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5 THINGS FIRST

Australia vs India, 2nd Test, Melbourne, day 4; PM Modi to inaugurate a section of the freight corridor; Army Chief Gen. Naravane in South Korea; Wipro’s share buyback offer opens; ISL: Chennaiyin FC vs ATK Mohun Bagan

1. For the first time, weekly Covid cases fall pan-India
  • For the first time since March, all states and Union Territories (UT) — save for Dadra and Nagar Haveli, Daman and Diu — registered a week-on-week decline in fresh Covid-19 cases last week, indicating that the pandemic was receding, at least for now.

  • 16,143 fresh cases were reported in the country on Monday, the lowest single-day count since June 23. Deaths dipped to 251, the lowest since June 2, nearly seven months ago.
  • But the government is bracing for a possible post-holiday surge in cases around mid-January, considering increased travel and public gatherings such as weddings and the looming threat of the new strain. The Centre has asked the states to increase alert levels of surveillance and containment systems and keep a close watch on any super-spreading events.
  • New strain: The Centre has identified 10 advanced regional laboratories to serve as regional hub laboratories for genome sequencing to monitor the genomic variations in the virus reported in the country.
  • Vaccine update: India will getthe bulkof the initial 40-50 million doses of the Oxford vaccine stockpiled by the Serum Institute of India (SII) since exports of these vaccines would require the World Health Organisation’s pre-qualification, TOI reports.
  • Chinese crackdown: A citizen-journalist who documented firsthand accounts of the coronavirus outbreak in Wuhan was sentenced to four years in jail. Zhang Zhan was detained in May and accused of spreading false information, giving interviews to foreign media, disrupting social order and attacking the government.
2. Centre, farmers agree to talk some more
2. Centre, farmers agree to talk some more
  • The central government on Monday invited 40 protesting farmer unions for another round of talks on December 30 to find a “logical solution” to the current impasse over the farm laws. Farmers said they have “in-principle” agreed to attend but said the Centre should have spelt out the agenda of the meeting in its invite.
  • The last formal meeting between the government and farmers’ representatives took place on December 5, in which union leaders had demanded a clear ‘yes or no’ answer from the government on their main demand of the repeal of the three laws.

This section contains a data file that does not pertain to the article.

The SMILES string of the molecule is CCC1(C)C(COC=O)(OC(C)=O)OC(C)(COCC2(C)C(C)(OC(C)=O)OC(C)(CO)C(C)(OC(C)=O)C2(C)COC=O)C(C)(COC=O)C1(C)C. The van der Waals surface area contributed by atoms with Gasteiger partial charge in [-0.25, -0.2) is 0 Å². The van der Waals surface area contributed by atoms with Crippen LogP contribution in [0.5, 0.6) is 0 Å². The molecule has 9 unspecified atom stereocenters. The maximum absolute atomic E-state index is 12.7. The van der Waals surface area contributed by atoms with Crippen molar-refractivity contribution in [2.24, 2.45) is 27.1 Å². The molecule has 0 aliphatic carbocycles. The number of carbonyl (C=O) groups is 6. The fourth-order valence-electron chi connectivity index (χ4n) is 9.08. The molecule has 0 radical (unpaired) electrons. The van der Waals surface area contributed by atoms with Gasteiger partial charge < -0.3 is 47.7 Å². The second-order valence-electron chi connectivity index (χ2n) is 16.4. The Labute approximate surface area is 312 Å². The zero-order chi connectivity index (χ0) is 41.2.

• In their December 26 letter to the government, farmer unions had proposed resumption of talks but made it clear that the repeal of the farm laws and guarantee for minimum support price should be part of the agenda.
  • However, in its latest letter to the unions, the Centre has not made any specific reference to the repeal of the laws.
  • So far, five rounds of formal talks held between the Centre and 40 protesting farmer unions remained inconclusive. The sixth round of talks originally scheduled for December 9 was called off a day after an informal meeting of Home Minister Amit Shah with some union leaders failed to reach any breakthrough. The government had, however, sent a draft proposal to the unions in which it had suggested 7-8 amendments to the new laws and written assurance on the MSP procurement system.
  • Thousands of farmers, especially from Punjab, Haryana and parts of Uttar Pradesh, have been camping at Delhi borders for over a month seeking repeal of the farm laws and have threatened to intensify their stir if their demands are not fulfilled. More details here
3. Bowlers help India close in on victory in Melbourne
3. Bowlers help India close in on victory in Melbourne
  • Having achieved the highest innings score of the series overnight, India were looking to pile it on. But once centurion Ajinkya Rahane was run out, the visitors crumbled for 32 runs in a little over 15 overs on day three.
  • However, the lead of 131 was a sizeable one and Umesh Yadav removed the out-of-form Joe Burns in the third over of the Australian innings (after lunch). Unfortunately, the pacer was soon ruled out for the remainder of the day with a calf strain.
  • Matthew Wade and Marnus Labuschange looked to be steering the hosts towards tea, but the latter perished to R Ashwin’s class, caught at slip. Australia were still 66 short at the second break.